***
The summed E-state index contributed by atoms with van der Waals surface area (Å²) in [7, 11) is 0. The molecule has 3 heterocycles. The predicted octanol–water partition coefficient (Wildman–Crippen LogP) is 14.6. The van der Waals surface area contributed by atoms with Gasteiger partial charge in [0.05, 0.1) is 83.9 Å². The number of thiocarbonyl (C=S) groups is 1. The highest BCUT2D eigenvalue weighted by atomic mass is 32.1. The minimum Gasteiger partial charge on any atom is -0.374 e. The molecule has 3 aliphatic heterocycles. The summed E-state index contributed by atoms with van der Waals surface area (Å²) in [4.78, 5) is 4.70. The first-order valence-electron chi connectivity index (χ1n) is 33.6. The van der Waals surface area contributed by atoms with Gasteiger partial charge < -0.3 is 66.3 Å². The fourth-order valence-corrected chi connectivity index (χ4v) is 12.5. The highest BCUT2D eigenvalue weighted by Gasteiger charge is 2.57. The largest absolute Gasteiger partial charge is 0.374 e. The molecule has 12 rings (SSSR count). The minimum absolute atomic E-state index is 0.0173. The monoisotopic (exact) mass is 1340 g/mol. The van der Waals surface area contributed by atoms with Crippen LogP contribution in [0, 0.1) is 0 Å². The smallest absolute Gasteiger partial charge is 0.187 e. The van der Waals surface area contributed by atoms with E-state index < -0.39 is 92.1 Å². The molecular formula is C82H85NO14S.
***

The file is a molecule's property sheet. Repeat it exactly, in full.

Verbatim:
The summed E-state index contributed by atoms with van der Waals surface area (Å²) in [7, 11) is 0. The molecule has 3 heterocycles. The predicted octanol–water partition coefficient (Wildman–Crippen LogP) is 14.6. The van der Waals surface area contributed by atoms with Gasteiger partial charge in [0.05, 0.1) is 83.9 Å². The number of thiocarbonyl (C=S) groups is 1. The highest BCUT2D eigenvalue weighted by atomic mass is 32.1. The minimum Gasteiger partial charge on any atom is -0.374 e. The molecule has 3 aliphatic heterocycles. The summed E-state index contributed by atoms with van der Waals surface area (Å²) in [4.78, 5) is 4.70. The first-order valence-electron chi connectivity index (χ1n) is 33.6. The van der Waals surface area contributed by atoms with Gasteiger partial charge < -0.3 is 66.3 Å². The fourth-order valence-corrected chi connectivity index (χ4v) is 12.5. The highest BCUT2D eigenvalue weighted by Gasteiger charge is 2.57. The largest absolute Gasteiger partial charge is 0.374 e. The molecule has 12 rings (SSSR count). The minimum absolute atomic E-state index is 0.0173. The monoisotopic (exact) mass is 1340 g/mol. The van der Waals surface area contributed by atoms with Crippen LogP contribution in [0, 0.1) is 0 Å². The smallest absolute Gasteiger partial charge is 0.187 e. The van der Waals surface area contributed by atoms with E-state index < -0.39 is 92.1 Å². The molecular formula is C82H85NO14S.